In conversation with Ivan Panteleev

Ivan Panteleev’s production of Waiting For Godot* is among the 10 ‘most remarkable’ 2014 productions and fittingly has been awarded the Theatertreffen prize. We met after Premiere performance at the Deutsches Theatre Berlin.

What are the main challenges to a director undertaking Becket’s Waiting For Godot?

Probably it is simply the play itself. Beckett’s speech is like an insect imbedded in amber. You can observe it and admire it, but you can’t touch it. And that’s what we are looking for – to touch something/somebody and to be touch from something/somebody. That’s the difference between text as a reading and text as an experience on the stage. So, the challenge is to transform the text via speech into body experience (in a play almost without action) and to do so not only for the actors, but as well for the audience. Naturally without changing something in the text. It is strictly forbidden, as you know. And it is not necessary to do it. Not at all. But it takes time to recognize this.

To what extend the stage and costume designer, here Mark Lammert, impact the direction of the play?

Mark Lammerts space brought some very clear esthetical as well as physical rules. And the actors had to deal with them during the rehearsals, and forward now by every single show. In one of the first talk we had he described the oblique platform and the funnel in the middle of it as a gag- machine His idea goes back to a postcard from Oktoberfest in Munich, which Karl Valentin sent to Samuel Beckett in the 30es. On the picture is a spinning disk and people fallowing down or climbing up to the edge of the carousel. It looks funny. As Beckett says: Nothing is funnier but the misfortune. Nevertheless, the space from Mark Lammert has a very strong esthetical aspect. So my approach was the same like to the play – no sense to just admire it. Better use it, but don’t abuse it. It was not easy to deal with a space that describes itself trough the absence of a centre, but I noticed quit soon all the difficulties challenged us to get resourceful or inventive.

Dimiter Gotscheff designed the original space, but it died soon after. The original stage has been maintained. Any ideas why he elected this design?

There is a book by Pierre Temkine called “Waiting for Godot. The Absurd and The Histoy”. The authors develop on the basis of quotations from the play and historical researches a theory, which prove that the two characters Vladimir and Estragon are Jews during the II World War, who are waiting for the smuggler, who is to save them: some Godot. I know that Gotscheff was very much impressed by the book and it shaped his perception of the play. After he passed away in October 2013, and the task to stage the play was given to me I had to find out my own approach. I had less then half a year to prepare myself, and the pressure was enormous. For me was very important that Vladimir and Estragon are not victims, and that their waiting of someone who doesn’t come, not today, not tomorrow and not even 60 years latter, stands for liberation and affirmative try to attempt the impossibility.

To be free means not to have all the possibilities. It means to crossover the space of the possibilities in order to be ready for the impossible; and this is what art has to do – to wish, to crave and to desire the impossible.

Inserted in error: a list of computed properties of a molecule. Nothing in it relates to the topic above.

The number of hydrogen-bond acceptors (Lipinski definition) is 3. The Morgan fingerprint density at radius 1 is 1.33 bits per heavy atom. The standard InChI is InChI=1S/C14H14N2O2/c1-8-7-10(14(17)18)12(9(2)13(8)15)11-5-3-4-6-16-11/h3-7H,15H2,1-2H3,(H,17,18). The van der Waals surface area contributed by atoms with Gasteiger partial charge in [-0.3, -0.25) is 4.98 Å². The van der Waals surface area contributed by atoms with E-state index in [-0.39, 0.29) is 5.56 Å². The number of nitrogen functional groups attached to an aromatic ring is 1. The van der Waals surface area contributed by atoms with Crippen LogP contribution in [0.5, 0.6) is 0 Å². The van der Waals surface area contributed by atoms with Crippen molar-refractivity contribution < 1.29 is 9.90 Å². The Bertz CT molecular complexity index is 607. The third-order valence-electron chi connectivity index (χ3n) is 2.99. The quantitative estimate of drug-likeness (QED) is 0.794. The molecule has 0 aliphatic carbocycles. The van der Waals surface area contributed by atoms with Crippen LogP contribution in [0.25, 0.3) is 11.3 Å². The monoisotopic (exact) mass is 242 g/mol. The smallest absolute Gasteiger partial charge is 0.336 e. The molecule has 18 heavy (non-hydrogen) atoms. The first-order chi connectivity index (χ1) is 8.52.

Such cases (Vladimir & Estragon) don’t enter the political history. They are an object of the philosophy, and in best case an object of the history of art. And of course this is a political statement. Especially today.

How do you balance your interpretation of the play and that of the dramaturge? What was Claus Caesar, the dramaturge, input to this production?

The dramaturge in Theatres doesn’t have the function of supervisor. He or she supplies the director, the stage designer and the actors with literary, historical, political, philosophical ect researches. He or she offers a comparative knowledge about the readings context – then and now. It was the third production I did with Claus Caesar together, and I appreciate the work with him very much. He comes to almost every rehearsal and tries to look critical of the work, as a spectator, who doesn’t know the purpose of what we do, just trying to get it from what he sees. At the end of the rehearsal he gives us a feedback. Then, if necessary, we look for strategic changes together in purpose to reach the point we have aimed. If not we just have a bier or two. As soon as the rehearsals begin there are not anymore precise division of the work, as we know it from the industry for instance. IT IS THE PROCESS AND NOT THE PRODUCT THAT FASCINATE ME IN THEATRE. What I do is to indicate different options and keep a free space for contradictions. But certainly these are the actors who do the main job and they have the biggest influence on me during the rehearsals. I trust my actors. And I have a damn good reason to do it.

What the Theatretreffen prize means to him.

It is always nice when the work we have done get appreciation. Isn’t it?

Future plans?

At the end of September I will have an opening with “Peer Gynt” by Ibsen with Samuel Finzi uand Margit Bendokat again at Deutsches Theater in Berlin. Than I am going to stage “Philoktet” by Heiner Müller at Residenz Theatre in Munich and in March 2016 I will have an opening with “The Physicists” by Durrenmatt again in Berlin.

*Warten auf Godot (Waiting for Godot)

By Samuel Beckett

German translation Elmar Tophoven

Ruhrfestspiele Recklinghausen / Deutsches Theater, Berlin

Directed by Ivan Panteleev

Stage and costume design – Mark Lammert

Dramaturgy – Claus Caesar

Estragon – Wolfram Koch

Wladimir – Samuel Finzi

Lucky – Andreas Döhler

Pozzo – Christian Grashof

A boy – Andreas Döhler